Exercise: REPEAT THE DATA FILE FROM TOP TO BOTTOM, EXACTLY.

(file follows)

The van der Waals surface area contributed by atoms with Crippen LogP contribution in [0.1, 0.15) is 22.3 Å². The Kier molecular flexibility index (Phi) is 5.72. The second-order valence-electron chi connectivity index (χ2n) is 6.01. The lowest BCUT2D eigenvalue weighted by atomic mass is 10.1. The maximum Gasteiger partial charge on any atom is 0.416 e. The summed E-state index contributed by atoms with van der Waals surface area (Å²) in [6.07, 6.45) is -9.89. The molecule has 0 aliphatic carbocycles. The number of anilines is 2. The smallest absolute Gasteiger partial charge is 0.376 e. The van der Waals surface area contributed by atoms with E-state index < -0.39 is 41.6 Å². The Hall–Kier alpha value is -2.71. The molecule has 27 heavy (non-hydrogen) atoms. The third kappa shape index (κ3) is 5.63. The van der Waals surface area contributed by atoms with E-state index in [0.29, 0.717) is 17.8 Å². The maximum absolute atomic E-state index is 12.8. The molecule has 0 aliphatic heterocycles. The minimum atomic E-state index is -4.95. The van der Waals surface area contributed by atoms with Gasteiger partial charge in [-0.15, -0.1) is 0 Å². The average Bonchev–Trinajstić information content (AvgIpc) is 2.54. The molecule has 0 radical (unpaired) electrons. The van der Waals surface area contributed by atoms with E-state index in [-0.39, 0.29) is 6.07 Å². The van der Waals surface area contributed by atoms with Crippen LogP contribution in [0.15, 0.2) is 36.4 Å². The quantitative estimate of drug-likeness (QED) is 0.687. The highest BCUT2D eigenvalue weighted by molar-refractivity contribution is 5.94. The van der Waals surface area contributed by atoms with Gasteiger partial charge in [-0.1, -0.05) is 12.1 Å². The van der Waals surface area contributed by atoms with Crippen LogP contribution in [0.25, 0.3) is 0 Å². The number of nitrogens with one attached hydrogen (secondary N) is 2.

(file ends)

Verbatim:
The van der Waals surface area contributed by atoms with Crippen LogP contribution in [0.1, 0.15) is 22.3 Å². The Kier molecular flexibility index (Phi) is 5.72. The second-order valence-electron chi connectivity index (χ2n) is 6.01. The lowest BCUT2D eigenvalue weighted by atomic mass is 10.1. The maximum Gasteiger partial charge on any atom is 0.416 e. The summed E-state index contributed by atoms with van der Waals surface area (Å²) in [6.07, 6.45) is -9.89. The molecule has 0 aliphatic carbocycles. The number of anilines is 2. The smallest absolute Gasteiger partial charge is 0.376 e. The van der Waals surface area contributed by atoms with E-state index < -0.39 is 41.6 Å². The Hall–Kier alpha value is -2.71. The molecule has 27 heavy (non-hydrogen) atoms. The third kappa shape index (κ3) is 5.63. The van der Waals surface area contributed by atoms with E-state index in [0.29, 0.717) is 17.8 Å². The maximum absolute atomic E-state index is 12.8. The molecule has 0 aliphatic heterocycles. The minimum atomic E-state index is -4.95. The van der Waals surface area contributed by atoms with Gasteiger partial charge in [-0.15, -0.1) is 0 Å². The average Bonchev–Trinajstić information content (AvgIpc) is 2.54. The molecule has 0 radical (unpaired) electrons. The van der Waals surface area contributed by atoms with E-state index in [-0.39, 0.29) is 6.07 Å². The van der Waals surface area contributed by atoms with Crippen LogP contribution in [0.15, 0.2) is 36.4 Å². The quantitative estimate of drug-likeness (QED) is 0.687. The highest BCUT2D eigenvalue weighted by molar-refractivity contribution is 5.94. The van der Waals surface area contributed by atoms with Gasteiger partial charge in [-0.1, -0.05) is 12.1 Å². The van der Waals surface area contributed by atoms with Crippen LogP contribution in [0.25, 0.3) is 0 Å². The number of nitrogens with one attached hydrogen (secondary N) is 2.